: Tips for family vacation to Yellowstone
My wife, 1 year old son, and I plan to visit Yellowstone National Park in late August of this year. We've made arrangements to stay inside the park, near West Yellowstone. I'm hoping to wet a line while I'm there. The wife is not a hardcore outdoors person and our little one is obviously too small to do much of anything, so any flyfishing will have to be squeezed in between the more ordinary tourist activities. I had hoped to avoid needing to hire a local guide, but I would also like to avoid crowds to the extent that is possible. Ideally, it would be nice to plan a few day trips where my wife and son could safely picnic and bumble around the picnic area while occasionaly checking off in the distance to observe Dad's futile attempts to catch (and release) a fish on a fly. <GRIN> Does any one have any suggestions as to good streams, camp grounds, picnic areas, etc. that might allow me to pull this off? Perhaps an alternative itinerary? (Wife goes sight seeing, husband hooks up with them later, etc.) We'll have a car, so we can drive anywhere in the park.
02-27-2004, 11:04 AM
First, welcome to the Forum.
Second, I'm not familiar with that area, but we have some members who are. In order to increase your odds of getting some responses, I've copied this same question to the Trout Forum. Be sure to check there for potential replies as well.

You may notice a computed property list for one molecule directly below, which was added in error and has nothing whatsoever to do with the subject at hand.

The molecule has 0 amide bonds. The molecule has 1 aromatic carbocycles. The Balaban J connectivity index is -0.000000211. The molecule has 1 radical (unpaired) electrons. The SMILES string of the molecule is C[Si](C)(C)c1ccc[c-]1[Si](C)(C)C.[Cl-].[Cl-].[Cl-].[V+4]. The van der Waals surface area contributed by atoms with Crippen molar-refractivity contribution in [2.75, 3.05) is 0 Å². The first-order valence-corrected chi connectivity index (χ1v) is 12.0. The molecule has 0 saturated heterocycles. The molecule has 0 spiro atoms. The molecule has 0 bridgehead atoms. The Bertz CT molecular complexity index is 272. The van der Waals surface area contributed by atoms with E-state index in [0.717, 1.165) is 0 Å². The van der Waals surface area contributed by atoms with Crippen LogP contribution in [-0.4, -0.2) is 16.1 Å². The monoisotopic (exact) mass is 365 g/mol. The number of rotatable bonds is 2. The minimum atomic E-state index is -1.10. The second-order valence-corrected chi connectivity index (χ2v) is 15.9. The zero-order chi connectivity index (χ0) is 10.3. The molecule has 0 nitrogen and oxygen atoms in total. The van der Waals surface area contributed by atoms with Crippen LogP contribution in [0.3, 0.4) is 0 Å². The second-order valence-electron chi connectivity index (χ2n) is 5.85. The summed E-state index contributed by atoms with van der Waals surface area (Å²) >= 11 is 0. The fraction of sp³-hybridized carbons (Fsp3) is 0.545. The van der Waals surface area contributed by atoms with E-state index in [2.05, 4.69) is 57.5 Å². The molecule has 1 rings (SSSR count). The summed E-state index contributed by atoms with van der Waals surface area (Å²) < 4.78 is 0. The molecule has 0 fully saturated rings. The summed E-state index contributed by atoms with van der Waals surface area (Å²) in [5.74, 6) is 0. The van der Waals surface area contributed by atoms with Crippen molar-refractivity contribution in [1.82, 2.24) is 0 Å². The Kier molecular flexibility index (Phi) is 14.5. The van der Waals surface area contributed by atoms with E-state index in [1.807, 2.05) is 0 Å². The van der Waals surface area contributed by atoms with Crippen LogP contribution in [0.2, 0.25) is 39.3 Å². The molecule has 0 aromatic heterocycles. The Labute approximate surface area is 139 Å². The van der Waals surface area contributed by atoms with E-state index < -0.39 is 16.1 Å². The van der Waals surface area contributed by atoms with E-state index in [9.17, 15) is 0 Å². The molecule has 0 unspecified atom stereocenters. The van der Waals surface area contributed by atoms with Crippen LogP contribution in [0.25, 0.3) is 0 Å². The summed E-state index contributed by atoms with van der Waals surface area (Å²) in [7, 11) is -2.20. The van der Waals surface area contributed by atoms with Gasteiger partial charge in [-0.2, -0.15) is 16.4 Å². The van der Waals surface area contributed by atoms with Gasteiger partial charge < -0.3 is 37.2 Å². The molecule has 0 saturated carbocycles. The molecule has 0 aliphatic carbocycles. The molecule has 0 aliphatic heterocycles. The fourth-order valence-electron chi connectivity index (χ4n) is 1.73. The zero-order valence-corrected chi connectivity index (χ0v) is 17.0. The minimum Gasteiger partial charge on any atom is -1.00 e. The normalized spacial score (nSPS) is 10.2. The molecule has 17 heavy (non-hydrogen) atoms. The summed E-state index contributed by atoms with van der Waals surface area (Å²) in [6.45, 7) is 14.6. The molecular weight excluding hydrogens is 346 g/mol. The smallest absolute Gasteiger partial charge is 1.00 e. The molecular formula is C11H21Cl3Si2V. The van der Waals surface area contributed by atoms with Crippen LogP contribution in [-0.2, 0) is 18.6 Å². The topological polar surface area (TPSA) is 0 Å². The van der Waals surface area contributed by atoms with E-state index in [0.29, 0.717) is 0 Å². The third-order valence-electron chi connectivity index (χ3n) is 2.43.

Good luck, and have fun when you get there.
02-27-2004, 03:05 PM
I was there the laster part of July, year before last. There is alot of great water around there but most of the easy access water gets pounded pretty hard. There are 4-5 great shops in West Yellowstone that can give you more help the men but here is what I think for short trips. The Gallatin river and the Gibbon are great and gets fished alot less then the others. The are medium to small. At that time the meadow streaches would be great as you go north on the loop. Also the Madison. You would be surprised how little pressure it get if you are willing to hike 30-45 minutes up from the access. Most guys just fish the 200yards north and south of the access.
Forget Firehole it is near old faithful and is tempting but it will be way too hot that time of year. It short the fishing can be pretty good in that area but if you are willing to put more time into it it can be great. Load up on Grasshopers, ants and small nymphs.
Welcome aboard, Between the trout section and world wide you are getting lots of great info. I ran the West District of the maintenance department back in the 80's that covered every thing from Old Faithful to West Yellowstone and fished daily while at work, after work and before work. I get asked all the time about where to fish and what I like to tell those that ask is to just go do some exploring. You will not waste a second of your time by just pulling over when you see a place to fish. Any dangers are well marked, the regulations are not too hard to follow. You may not catch fish every place you stop but fishing Yellowstone is not about catching, it is about sounds, vision, smell and the entire park is this way. In some places you will feel the earth move under your feet in others the smell of sulfer from certain geysers is incredible. You may see an entire herd of elk or Bison cross the river right in front of you. At first light you may here the wolf, the coyotte or the bald eagle.